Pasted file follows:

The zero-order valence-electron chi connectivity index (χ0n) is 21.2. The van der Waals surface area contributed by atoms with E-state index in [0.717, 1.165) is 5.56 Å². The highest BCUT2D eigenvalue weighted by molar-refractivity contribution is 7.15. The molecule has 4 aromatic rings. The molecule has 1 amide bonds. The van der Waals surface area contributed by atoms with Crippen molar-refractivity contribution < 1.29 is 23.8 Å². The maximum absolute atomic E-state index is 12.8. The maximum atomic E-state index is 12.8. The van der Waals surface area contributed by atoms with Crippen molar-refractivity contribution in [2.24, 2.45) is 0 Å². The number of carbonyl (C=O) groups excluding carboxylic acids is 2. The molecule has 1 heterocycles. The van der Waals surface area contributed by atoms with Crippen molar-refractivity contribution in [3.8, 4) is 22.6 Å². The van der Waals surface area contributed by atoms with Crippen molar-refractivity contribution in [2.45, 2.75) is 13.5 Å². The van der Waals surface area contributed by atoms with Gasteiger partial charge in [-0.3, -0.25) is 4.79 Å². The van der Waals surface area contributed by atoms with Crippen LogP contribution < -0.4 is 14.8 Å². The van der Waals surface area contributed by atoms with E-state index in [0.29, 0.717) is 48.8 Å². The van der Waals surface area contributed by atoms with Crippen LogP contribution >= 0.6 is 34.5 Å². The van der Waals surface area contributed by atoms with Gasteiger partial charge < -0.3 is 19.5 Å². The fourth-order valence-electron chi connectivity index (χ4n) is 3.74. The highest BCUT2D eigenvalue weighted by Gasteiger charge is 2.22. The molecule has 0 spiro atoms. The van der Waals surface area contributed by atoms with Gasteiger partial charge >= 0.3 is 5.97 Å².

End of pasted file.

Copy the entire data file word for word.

The zero-order valence-electron chi connectivity index (χ0n) is 21.2. The van der Waals surface area contributed by atoms with E-state index in [0.717, 1.165) is 5.56 Å². The highest BCUT2D eigenvalue weighted by molar-refractivity contribution is 7.15. The molecule has 4 aromatic rings. The molecule has 1 amide bonds. The van der Waals surface area contributed by atoms with Crippen molar-refractivity contribution < 1.29 is 23.8 Å². The maximum absolute atomic E-state index is 12.8. The maximum atomic E-state index is 12.8. The van der Waals surface area contributed by atoms with Crippen molar-refractivity contribution in [2.24, 2.45) is 0 Å². The number of carbonyl (C=O) groups excluding carboxylic acids is 2. The molecule has 1 heterocycles. The van der Waals surface area contributed by atoms with Crippen molar-refractivity contribution in [3.8, 4) is 22.6 Å². The van der Waals surface area contributed by atoms with Crippen molar-refractivity contribution in [2.45, 2.75) is 13.5 Å². The van der Waals surface area contributed by atoms with Gasteiger partial charge in [-0.3, -0.25) is 4.79 Å². The van der Waals surface area contributed by atoms with Crippen LogP contribution < -0.4 is 14.8 Å². The van der Waals surface area contributed by atoms with E-state index in [0.29, 0.717) is 48.8 Å². The van der Waals surface area contributed by atoms with Crippen LogP contribution >= 0.6 is 34.5 Å². The van der Waals surface area contributed by atoms with Gasteiger partial charge < -0.3 is 19.5 Å². The fourth-order valence-electron chi connectivity index (χ4n) is 3.74. The highest BCUT2D eigenvalue weighted by Gasteiger charge is 2.22. The molecule has 0 spiro atoms. The van der Waals surface area contributed by atoms with Gasteiger partial charge >= 0.3 is 5.97 Å².